1968 Presidential Election
13 + D.C.
This is an unprecedented period of time. The United States presidential election of 1968 was a wrenching national experience, conducted against a backdrop that included the assassination of civil rights leader Martin Luther King, Jr. and subsequent race riots across the nation, the assassination of presidential candidate Robert F. Kennedy, widespread demonstrations against the Vietnam War across American university and college campuses, and violent confrontations between police and anti-war protesters at the 1968 Democratic National Convention.
On November 5, 1968, the Republican nominee, former Vice President Richard Nixon won the election over the Democratic nominee, Vice President Hubert Humphrey. Nixon ran on a campaign that promised to restore "law and order". Some consider the election of 1968 a realigning election that permanently disrupted the New Deal Coalition that had dominated presidential politics for 36 years. It was also the last election in which two opposing candidates were vice-presidents.
The election also featured a strong third party effort by former Alabama Governor George Wallace. Because Wallace's campaign promoted segregation, he proved to be a formidable candidate in the South; no third-party candidate has won an entire state's electoral votes since.
On March 31, 1968, following the New Hampshire primary and, Senator Robert F. Kennedy's entry into the election as of March 16 1968, the President Lyndon B. Johnson announced to the nation in a televised speech that he was suspending all bombing of North Vietnam in favor of peace talks. Johnson concluded his speech and startled the nation by announcing, “I shall not seek, and I will not accept, the nomination of my party for another term as your President." Not discussed publicly at the time was Johnson's concern he might not survive another term—Johnson's health was poor, and he had suffered a serious heart attack in 1955 while serving in the U.S. Senate.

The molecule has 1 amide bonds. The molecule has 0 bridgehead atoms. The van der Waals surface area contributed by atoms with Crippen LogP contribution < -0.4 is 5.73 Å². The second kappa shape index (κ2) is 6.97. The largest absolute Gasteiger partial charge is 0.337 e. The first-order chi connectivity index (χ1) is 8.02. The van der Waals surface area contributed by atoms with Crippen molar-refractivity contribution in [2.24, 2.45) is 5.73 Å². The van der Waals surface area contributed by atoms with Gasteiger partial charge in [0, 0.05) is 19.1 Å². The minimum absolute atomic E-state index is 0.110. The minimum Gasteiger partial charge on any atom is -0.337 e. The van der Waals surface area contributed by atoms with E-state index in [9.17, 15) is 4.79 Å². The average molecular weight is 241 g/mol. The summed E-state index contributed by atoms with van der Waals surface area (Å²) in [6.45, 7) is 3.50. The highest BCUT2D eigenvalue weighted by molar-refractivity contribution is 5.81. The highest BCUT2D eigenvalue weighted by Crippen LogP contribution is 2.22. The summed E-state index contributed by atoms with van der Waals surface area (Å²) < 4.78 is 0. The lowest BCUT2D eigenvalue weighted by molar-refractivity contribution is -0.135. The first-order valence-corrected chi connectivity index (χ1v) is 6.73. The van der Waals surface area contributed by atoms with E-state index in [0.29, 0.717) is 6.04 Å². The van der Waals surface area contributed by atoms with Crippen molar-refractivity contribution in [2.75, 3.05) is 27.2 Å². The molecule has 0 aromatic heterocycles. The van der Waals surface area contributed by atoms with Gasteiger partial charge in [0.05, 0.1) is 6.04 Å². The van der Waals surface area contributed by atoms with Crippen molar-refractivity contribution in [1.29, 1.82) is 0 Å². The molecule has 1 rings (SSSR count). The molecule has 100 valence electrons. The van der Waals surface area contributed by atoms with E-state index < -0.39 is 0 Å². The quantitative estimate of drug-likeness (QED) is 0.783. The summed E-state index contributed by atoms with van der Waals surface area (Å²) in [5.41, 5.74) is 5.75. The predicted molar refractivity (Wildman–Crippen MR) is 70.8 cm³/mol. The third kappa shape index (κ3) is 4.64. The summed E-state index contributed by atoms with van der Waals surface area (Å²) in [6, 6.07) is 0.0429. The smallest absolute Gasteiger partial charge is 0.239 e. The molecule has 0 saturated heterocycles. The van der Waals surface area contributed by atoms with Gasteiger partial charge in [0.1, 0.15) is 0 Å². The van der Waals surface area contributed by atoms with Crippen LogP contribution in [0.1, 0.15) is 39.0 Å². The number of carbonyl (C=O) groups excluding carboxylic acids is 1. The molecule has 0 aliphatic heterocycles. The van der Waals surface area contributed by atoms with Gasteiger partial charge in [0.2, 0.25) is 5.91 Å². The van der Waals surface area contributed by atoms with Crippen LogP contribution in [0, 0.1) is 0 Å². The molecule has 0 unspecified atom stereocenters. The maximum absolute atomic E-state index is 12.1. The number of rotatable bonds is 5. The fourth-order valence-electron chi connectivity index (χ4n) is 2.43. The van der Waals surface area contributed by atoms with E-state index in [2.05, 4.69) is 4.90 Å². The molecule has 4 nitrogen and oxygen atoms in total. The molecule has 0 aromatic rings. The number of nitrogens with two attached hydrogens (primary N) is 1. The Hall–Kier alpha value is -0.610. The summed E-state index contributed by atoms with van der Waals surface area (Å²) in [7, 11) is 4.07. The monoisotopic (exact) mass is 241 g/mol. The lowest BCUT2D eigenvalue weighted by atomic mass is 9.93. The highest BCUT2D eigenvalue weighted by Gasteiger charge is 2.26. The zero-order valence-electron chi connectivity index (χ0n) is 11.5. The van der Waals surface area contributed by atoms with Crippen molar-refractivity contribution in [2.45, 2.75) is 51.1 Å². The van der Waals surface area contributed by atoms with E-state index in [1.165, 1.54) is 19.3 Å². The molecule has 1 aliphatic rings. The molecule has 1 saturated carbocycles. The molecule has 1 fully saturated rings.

Shortly after midnight on June 5 1968 Robert F. Kennedy was shot; he died twenty-six hours later. Kennedy had just given his victory speech in a crowded ballroom of the Ambassador Hotel in Los Angeles; he and his aides then entered a kitchen pantry on their way to a banquet room to meet with reporters. In the narrow pantry Kennedy and five others were shot by Sirhan Sirhan, a Palestinian militant who disliked Kennedy because of his support for the nation of Israel. None of the five other gunshot victims suffered mortal wounds, but Kennedy's gunshot wound was in the head, and despite having surgery the wound proved to be fatal.
|Robert Kennedy in CA just prior to being shot at the Ambassador Hotel.|
|Robert Kennedy in CA just after he was shot at the Ambassador Hotel.|
Kennedy had several bodyguards with him, including football star Roosevelt "Rosy" Grier, as he addressed a crowd gathered to support his bid for the White House. But there were no Secret Service agents present because before 1968, their services weren't afforded to presidential candidates.